Many of us in the public sector are all too familiar with the narrative around the need for innovation and creativity in the public sector, but often we find that our ability to think creatively is inhibited by the prevailing culture. Through the OEC, we aim to nurture the sorts of behaviours and tools that enable us to challenge limiting perspectives so that we foster a culture of innovation and change.
What is the OEC?
It is an open group, membership is voluntary, and has been established to provide the following:
- Sharing of knowledge, ideas, experiences and resources
- Coaching and mentoring
- Connecting people and fostering collaborative working
- Supporting innovation and creating the conditions required for changes
Membership is open to everyone who is either working in the public sector or connected to the public sector (users, providers of services, suppliers etc.) and is based upon a common understanding and the following principles:
- Collaborative working
- Open ideas
- Peer support
- Experiential learning – learn by doing
- Whole systems approach to change
- Removing the barriers to collaboration
The vision for the OEC is:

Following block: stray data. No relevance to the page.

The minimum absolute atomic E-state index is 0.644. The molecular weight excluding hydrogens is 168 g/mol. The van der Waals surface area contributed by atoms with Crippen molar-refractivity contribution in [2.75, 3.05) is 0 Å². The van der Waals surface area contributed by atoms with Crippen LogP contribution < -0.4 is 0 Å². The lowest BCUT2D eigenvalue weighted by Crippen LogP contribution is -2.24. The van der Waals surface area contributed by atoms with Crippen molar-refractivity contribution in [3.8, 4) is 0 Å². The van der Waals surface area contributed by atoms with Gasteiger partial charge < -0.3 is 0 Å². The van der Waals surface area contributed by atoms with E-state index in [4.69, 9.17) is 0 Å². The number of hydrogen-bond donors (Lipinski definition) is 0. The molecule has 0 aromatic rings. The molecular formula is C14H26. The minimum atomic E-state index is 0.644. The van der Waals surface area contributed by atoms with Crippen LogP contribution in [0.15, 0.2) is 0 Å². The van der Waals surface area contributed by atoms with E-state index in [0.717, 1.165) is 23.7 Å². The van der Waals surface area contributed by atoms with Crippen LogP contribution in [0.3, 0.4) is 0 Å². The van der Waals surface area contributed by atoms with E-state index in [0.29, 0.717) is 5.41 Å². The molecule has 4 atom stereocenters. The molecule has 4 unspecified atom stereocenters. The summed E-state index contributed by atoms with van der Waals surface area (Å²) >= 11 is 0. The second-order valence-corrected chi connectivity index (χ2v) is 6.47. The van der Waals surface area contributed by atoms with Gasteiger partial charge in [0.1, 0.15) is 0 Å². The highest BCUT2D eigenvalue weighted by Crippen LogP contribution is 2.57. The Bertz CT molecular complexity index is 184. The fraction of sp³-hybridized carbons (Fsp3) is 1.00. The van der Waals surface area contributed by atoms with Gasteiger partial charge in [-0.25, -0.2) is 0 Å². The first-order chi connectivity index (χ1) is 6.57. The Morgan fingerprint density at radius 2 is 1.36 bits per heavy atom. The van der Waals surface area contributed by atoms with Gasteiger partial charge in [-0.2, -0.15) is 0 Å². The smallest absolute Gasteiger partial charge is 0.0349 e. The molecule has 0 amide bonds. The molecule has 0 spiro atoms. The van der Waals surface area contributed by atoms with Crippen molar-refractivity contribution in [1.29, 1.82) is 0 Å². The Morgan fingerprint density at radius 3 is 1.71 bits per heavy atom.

The OEC is a grass roots movement that has at its heart the desire to create the conditions for change in the public sector through proactive collaboration. To do this, we aim to create a networked entity that will support the growth and learning of those working in and aligned to the public sector in the South West through collaboration, sharing and constructive challenge. It is a non-hierarchical group, everyone is welcome. It will grow and evolve according to membership, and will offer practical tools for collaboration and evolution, such as:
- Skills framework
- Leadership development
- Time banking
- Collaborative design
- Case studies
All that we ask is that members are comfortable to make the following commitments to support the growth of themselves, the group and the wider public service landscape:
- Share stories/experiences and learning; blog, talk, mentor, share successes but also failures
- Ask for support & offer support (coaching/mentoring)
- Take a whole systems approach to change, actively seek different perspectives
- Challenge yourself and constructively challenge your peers
- Seek opportunities to collaborate
- Take a creative approach to problem solving
- Reflective practise
- Embrace opportunities to network
If you are interested, leave a comment